• Do NOT get in the gondola. ...
  • Do NOT bother with Murano and Borano. ...
  • Do NOT get attached to the idea of breakfast as you know it. ...
  • Do NOT arrive by cruise ship. ...
  • Do NOT visit in the summer. ...
  • Do NOT bring a roll-aboard.
Jun 20, 2018

Is Venice easy to get around? ›

The first thing you should know about Venice is that it is very small; therefore, if you are staying in the center, you won't need to take any means of transport to move around the city. It is possible to get from one end of Venice to the other by foot in just half an hour.

Is food expensive in Venice? ›

Venice can be very expensive to eat out in, especially if you're wanting a full meal. But don't worry, it's definitely possible to enjoy delicious food in Venice while still sticking to that all-important budget.

How much is a gondola ride in Venice? ›

Standard gondola rides in Venice have a fixed cost of 80 euros for a private 25-30 minutes tour. At night, however, the cost of a gondola ride is 120 euros for a private 25-30 minutes tour.

Are there Ubers in Venice? ›

Is there Uber in Venice? I can answer this one very quickly and definitively – no, Uber does not operate in or near Venice.

How much money should I take to Venice? ›

How much money will you need for your trip to Venice? You should plan to spend around €181 ($188) per day on your vacation in Venice, which is the average daily price based on the expenses of other visitors. Past travelers have spent, on average, €52 ($54) on meals for one day and €22 ($23) on local transportation.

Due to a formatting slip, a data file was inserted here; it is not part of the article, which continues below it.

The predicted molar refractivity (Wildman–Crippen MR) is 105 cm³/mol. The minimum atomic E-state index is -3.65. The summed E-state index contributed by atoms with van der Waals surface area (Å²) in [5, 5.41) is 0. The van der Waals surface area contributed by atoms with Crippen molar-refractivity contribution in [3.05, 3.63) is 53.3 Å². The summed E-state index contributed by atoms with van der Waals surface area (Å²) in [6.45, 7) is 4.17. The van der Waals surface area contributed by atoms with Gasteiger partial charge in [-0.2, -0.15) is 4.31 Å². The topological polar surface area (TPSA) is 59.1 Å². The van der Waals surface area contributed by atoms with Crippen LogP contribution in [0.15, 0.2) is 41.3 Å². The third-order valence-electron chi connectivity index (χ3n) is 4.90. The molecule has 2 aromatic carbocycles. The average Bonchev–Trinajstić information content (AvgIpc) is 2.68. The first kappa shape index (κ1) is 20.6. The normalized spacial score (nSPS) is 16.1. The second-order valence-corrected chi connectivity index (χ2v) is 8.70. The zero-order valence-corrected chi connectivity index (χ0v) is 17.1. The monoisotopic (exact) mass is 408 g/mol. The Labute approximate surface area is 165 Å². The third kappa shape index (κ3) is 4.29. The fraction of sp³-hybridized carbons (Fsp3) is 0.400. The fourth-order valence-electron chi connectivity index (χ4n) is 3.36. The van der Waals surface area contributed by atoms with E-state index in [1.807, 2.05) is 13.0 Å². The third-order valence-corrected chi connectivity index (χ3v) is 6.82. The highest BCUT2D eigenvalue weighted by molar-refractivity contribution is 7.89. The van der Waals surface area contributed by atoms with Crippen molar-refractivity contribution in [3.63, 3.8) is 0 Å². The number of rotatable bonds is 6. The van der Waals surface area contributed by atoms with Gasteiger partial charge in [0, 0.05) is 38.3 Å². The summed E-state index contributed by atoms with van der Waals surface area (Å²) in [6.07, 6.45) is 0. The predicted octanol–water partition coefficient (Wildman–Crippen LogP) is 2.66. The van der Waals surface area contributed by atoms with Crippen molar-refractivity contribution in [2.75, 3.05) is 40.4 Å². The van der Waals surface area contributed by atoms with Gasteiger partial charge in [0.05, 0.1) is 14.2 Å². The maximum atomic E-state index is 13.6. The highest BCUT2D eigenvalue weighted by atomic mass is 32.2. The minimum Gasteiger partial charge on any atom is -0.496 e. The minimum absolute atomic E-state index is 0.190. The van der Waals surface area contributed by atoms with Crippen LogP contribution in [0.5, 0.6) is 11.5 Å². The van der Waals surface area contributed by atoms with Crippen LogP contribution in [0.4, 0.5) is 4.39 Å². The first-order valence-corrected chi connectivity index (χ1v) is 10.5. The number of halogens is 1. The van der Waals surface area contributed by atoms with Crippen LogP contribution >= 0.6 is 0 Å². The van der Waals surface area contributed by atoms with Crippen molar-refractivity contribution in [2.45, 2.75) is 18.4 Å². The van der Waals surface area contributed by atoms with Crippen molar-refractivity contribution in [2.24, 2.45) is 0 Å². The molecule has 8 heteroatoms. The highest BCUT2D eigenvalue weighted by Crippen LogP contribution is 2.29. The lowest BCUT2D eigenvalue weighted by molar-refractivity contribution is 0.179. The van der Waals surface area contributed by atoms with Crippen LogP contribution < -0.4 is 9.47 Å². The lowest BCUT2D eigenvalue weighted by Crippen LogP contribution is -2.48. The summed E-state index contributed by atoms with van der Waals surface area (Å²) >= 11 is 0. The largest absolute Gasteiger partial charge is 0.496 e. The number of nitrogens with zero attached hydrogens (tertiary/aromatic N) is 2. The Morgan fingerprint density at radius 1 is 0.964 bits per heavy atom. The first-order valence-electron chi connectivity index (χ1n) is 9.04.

Do I need cash for Venice? ›

usually take credit cards. With some vending machines you can even only pay cashless with a card (no cash). Also the payment in shops, supermarkets, gas stations etc. is often possible in Venice with a credit card (carta di credito).

Is it easy to walk around Venice Italy? ›

Venice is small. You can walk across it, from head to tail, in about an hour. Nearly all of your sightseeing is within a 20-minute walk of the Rialto Bridge or St. Mark's Square.

Are buses free in Venice? ›

The answer, as with so many things, is "It depends." Here are some things to consider: Venice's public water buses charge outrageous prices for single tickets: The single-ticket tourist fare is a staggering €7,50, which is five times what local residents pay to ride the vaporetto.

What is the main mode of transport in Venice? ›

The primary means of getting where you need to go in Venice are by boat or on foot. In the lagoon and along the canals, travelers have the option of several types of public and private boat options: vaporetto, alilaguna, private water taxi, gondola, and traghetto.

What is banned in Venice? ›

The Italian government has announced the permanent ban of large cruise ships in the Venetian lagoon, after several years of protests, petitions, and threats of being put on UNESCO's endangered list.

How many days is sufficient for Venice? ›

While some people only visit Venice on a day trip during a visit to Italy, it is recommended to spend at least 3 to 4 days in Venice to really soak up all the beauty and excitement the city has to offer.

What is the best month to go to Venice? ›

The best time to visit Venice is from September to November when tourists desert the city. Although the temperatures – which range from the upper 30s to mid-70s – necessitate some layers, the lowered hotel rates and the barren canals make it worth it.

Do I need a car in Venice? ›